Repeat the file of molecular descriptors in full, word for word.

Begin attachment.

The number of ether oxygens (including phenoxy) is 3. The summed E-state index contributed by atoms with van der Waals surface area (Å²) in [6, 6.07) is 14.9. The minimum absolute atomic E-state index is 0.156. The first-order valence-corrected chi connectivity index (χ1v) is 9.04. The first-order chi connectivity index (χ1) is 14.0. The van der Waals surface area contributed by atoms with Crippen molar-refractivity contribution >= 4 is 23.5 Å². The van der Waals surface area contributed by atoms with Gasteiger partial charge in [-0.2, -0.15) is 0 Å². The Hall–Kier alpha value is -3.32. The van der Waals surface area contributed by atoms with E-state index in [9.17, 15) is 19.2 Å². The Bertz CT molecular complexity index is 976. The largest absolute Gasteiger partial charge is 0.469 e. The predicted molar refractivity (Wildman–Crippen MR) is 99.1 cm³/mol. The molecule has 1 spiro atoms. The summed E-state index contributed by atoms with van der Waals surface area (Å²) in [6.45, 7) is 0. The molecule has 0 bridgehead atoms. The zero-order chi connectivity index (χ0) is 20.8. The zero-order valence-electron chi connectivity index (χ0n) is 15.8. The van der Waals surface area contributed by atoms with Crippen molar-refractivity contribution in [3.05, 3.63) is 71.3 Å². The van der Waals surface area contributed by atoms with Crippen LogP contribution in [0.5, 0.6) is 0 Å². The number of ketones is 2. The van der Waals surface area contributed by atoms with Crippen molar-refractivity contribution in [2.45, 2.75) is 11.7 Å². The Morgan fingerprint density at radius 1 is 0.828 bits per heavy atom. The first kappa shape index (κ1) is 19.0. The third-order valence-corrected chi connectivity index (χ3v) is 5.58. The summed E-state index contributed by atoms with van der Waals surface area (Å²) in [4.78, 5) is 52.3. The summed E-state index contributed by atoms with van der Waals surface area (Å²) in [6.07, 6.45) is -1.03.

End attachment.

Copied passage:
The number of ether oxygens (including phenoxy) is 3. The summed E-state index contributed by atoms with van der Waals surface area (Å²) in [6, 6.07) is 14.9. The minimum absolute atomic E-state index is 0.156. The first-order valence-corrected chi connectivity index (χ1v) is 9.04. The first-order chi connectivity index (χ1) is 14.0. The van der Waals surface area contributed by atoms with Crippen molar-refractivity contribution >= 4 is 23.5 Å². The van der Waals surface area contributed by atoms with Gasteiger partial charge in [-0.2, -0.15) is 0 Å². The Hall–Kier alpha value is -3.32. The van der Waals surface area contributed by atoms with E-state index in [9.17, 15) is 19.2 Å². The Bertz CT molecular complexity index is 976. The largest absolute Gasteiger partial charge is 0.469 e. The predicted molar refractivity (Wildman–Crippen MR) is 99.1 cm³/mol. The molecule has 1 spiro atoms. The summed E-state index contributed by atoms with van der Waals surface area (Å²) in [6.45, 7) is 0. The molecule has 0 bridgehead atoms. The zero-order chi connectivity index (χ0) is 20.8. The zero-order valence-electron chi connectivity index (χ0n) is 15.8. The van der Waals surface area contributed by atoms with Crippen molar-refractivity contribution in [3.05, 3.63) is 71.3 Å². The van der Waals surface area contributed by atoms with Crippen LogP contribution in [0.5, 0.6) is 0 Å². The number of ketones is 2. The van der Waals surface area contributed by atoms with Crippen molar-refractivity contribution in [2.45, 2.75) is 11.7 Å². The Morgan fingerprint density at radius 1 is 0.828 bits per heavy atom. The first kappa shape index (κ1) is 19.0. The third-order valence-corrected chi connectivity index (χ3v) is 5.58. The summed E-state index contributed by atoms with van der Waals surface area (Å²) in [4.78, 5) is 52.3. The summed E-state index contributed by atoms with van der Waals surface area (Å²) in [6.07, 6.45) is -1.03.